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Six Helpful Ways to Get Young Children Interested in Reading

Your child will continue learning to read in the first through third grades of early elementary school. Learning to read is a complex process that can be challenging for some students while being simple for others. While encouraging your child to practice reading frequently, be careful not to overemphasize the learning process during this time. Your child will learn to read and have the chance to practice reading skills in valuable ways if they read for enjoyment and interest. When children like reading, they are more likely to develop their reading abilities. They put in more effort and are more eager to tackle reading difficulties. Use these suggestions to motivate your youngster to read and, ideally, foster a love of literature. Here are 6 tips to help your child become a reader –

1) Practice what you preach -

"Children take cues from adults," says Schwartz. "When you grow up surrounded by junk food, you like junk food. When you grow up surrounded by books, you like books." Children grow up looking at the adults in their life and strive to emulate their behaviour. If you set a good example for them by showing them how much fun reading can be and how much you enjoy it, it is very likely that they will take up the habit themselves.

2) Don’t make reading a chore -

It is unlikely that children will get excited for reading if they view it as a chore. If they are forced to do it, they will most likely start disliking the activity. "Once you start forcing kids to read, you're taking the fun right out of it," says Mostransky. Let reading be something exciting that they want to explore and di by themselves rather than something that they are being forced to do it.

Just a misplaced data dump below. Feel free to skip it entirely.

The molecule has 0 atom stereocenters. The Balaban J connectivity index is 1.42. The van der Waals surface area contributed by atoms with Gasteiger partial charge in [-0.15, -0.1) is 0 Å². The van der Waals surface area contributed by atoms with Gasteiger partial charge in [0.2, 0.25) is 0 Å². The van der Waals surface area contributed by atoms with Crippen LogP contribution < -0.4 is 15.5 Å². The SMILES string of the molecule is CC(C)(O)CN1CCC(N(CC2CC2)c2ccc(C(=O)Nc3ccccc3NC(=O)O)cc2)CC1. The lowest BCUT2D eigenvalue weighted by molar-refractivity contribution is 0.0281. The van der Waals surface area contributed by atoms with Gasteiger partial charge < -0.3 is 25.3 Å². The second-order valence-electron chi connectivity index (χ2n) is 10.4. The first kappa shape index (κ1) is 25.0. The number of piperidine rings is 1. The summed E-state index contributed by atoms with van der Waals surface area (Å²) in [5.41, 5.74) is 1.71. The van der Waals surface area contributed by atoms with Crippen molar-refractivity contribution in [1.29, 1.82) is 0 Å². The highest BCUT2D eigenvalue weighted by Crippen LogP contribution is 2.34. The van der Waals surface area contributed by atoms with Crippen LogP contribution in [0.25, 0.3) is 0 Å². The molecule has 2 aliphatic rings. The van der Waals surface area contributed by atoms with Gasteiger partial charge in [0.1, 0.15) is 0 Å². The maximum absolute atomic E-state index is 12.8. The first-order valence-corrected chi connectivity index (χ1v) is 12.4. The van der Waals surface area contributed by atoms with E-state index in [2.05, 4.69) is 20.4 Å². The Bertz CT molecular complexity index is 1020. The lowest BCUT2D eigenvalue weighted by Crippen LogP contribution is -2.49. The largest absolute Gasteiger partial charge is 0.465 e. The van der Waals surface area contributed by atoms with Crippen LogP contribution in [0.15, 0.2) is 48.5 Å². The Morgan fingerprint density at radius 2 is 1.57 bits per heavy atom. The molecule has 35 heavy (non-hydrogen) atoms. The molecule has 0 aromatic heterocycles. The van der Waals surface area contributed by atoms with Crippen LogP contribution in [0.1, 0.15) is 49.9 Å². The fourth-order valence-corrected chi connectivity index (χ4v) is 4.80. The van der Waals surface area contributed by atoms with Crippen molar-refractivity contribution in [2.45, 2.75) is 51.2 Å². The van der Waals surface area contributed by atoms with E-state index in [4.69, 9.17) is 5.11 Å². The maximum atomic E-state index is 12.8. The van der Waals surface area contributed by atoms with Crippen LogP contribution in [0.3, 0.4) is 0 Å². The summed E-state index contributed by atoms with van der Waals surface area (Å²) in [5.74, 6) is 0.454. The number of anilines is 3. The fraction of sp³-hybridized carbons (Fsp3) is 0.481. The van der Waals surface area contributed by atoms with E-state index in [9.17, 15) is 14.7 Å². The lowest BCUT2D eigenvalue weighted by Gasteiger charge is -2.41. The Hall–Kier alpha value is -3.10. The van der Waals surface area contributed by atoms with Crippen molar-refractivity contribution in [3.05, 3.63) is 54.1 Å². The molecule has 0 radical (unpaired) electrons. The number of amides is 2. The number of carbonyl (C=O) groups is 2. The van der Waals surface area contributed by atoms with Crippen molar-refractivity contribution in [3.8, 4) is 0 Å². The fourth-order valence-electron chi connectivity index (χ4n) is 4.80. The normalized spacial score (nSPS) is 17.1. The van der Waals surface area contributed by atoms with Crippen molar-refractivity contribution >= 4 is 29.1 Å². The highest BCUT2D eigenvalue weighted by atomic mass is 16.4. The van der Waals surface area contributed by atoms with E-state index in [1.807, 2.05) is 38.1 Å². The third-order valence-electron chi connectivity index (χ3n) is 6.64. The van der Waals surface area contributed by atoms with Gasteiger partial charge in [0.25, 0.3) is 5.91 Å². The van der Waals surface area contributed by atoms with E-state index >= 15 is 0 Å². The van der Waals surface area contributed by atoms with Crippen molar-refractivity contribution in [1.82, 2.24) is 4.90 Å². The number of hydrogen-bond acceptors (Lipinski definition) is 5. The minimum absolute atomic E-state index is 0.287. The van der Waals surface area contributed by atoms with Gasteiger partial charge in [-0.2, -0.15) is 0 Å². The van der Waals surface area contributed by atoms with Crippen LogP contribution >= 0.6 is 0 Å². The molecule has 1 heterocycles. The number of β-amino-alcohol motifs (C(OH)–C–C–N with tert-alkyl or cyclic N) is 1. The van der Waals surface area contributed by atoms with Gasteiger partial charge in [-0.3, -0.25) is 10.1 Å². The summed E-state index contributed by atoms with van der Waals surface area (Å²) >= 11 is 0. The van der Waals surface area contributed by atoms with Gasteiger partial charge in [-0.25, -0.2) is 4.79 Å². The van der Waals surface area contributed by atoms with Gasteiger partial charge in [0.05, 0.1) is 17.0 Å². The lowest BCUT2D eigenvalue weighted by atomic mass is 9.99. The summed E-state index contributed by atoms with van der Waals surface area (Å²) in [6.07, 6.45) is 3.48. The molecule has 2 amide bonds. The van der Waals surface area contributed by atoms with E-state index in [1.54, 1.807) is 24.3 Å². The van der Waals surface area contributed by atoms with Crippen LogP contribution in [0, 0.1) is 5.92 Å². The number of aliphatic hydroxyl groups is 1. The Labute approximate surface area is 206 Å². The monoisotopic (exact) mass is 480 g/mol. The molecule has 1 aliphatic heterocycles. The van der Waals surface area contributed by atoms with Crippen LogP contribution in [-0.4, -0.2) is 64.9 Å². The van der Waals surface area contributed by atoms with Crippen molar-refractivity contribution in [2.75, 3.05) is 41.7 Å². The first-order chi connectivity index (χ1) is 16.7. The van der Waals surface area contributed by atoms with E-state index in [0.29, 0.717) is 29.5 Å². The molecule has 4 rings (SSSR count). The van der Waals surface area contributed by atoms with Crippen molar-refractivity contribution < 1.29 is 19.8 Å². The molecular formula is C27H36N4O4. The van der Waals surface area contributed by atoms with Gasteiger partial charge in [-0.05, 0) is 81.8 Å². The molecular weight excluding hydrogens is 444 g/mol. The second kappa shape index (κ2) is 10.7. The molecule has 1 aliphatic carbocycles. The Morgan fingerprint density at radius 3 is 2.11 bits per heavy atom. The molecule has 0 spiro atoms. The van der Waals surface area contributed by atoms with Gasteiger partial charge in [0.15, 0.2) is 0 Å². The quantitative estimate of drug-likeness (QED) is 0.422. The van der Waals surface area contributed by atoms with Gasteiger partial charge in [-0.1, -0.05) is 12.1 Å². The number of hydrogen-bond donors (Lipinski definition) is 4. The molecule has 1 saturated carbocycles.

3) Have lots of books -

When children see a lot of books in their house or in their study, they are naturally inclined to pick one up and start reading it. If you ask your friends or relatives to gift your child books instead of toys, it is likely that there will be a lot of books in your house that are available for your child whenever they feel like reading. Additionally, you can also create a reading nook in your house which will further encourage your children to read.

4) Do activities that require reading -

Pick a recipe to try together or read the instructions to build something together. Encourage your child to read it and help them understand what is written. When children are reading with you, give them the support they need to read better and repeatedly keep telling them how proud you are of them. This will help them associate positive feelings with reading and will encourage them try it by themselves.

5) Bring the story to life -

Ask you child about what they’ve read. Have questions or comments to engage with your child about their reading. Pick an element of the story that your child enjoyed and pivot to imagining a tangent to the story, like re-telling the story from a different character’s point-of-view, or bringing an inanimate object from the story to life, or discussing what might have happened once the story ended. Discussions like these not only encourage child to read but also help them learn lateral thinking and creative thinking.

6) Let your child choose -

Let your child be in charge of selecting which book they wish to read or buy. Give them the autonomy to go through all the available books and based on their interest pick the one that they like the best. You can even be a part of the process by asking the why they prefer a particular topic or book. This will motivate them to make decisions for themselves and read more in the process.


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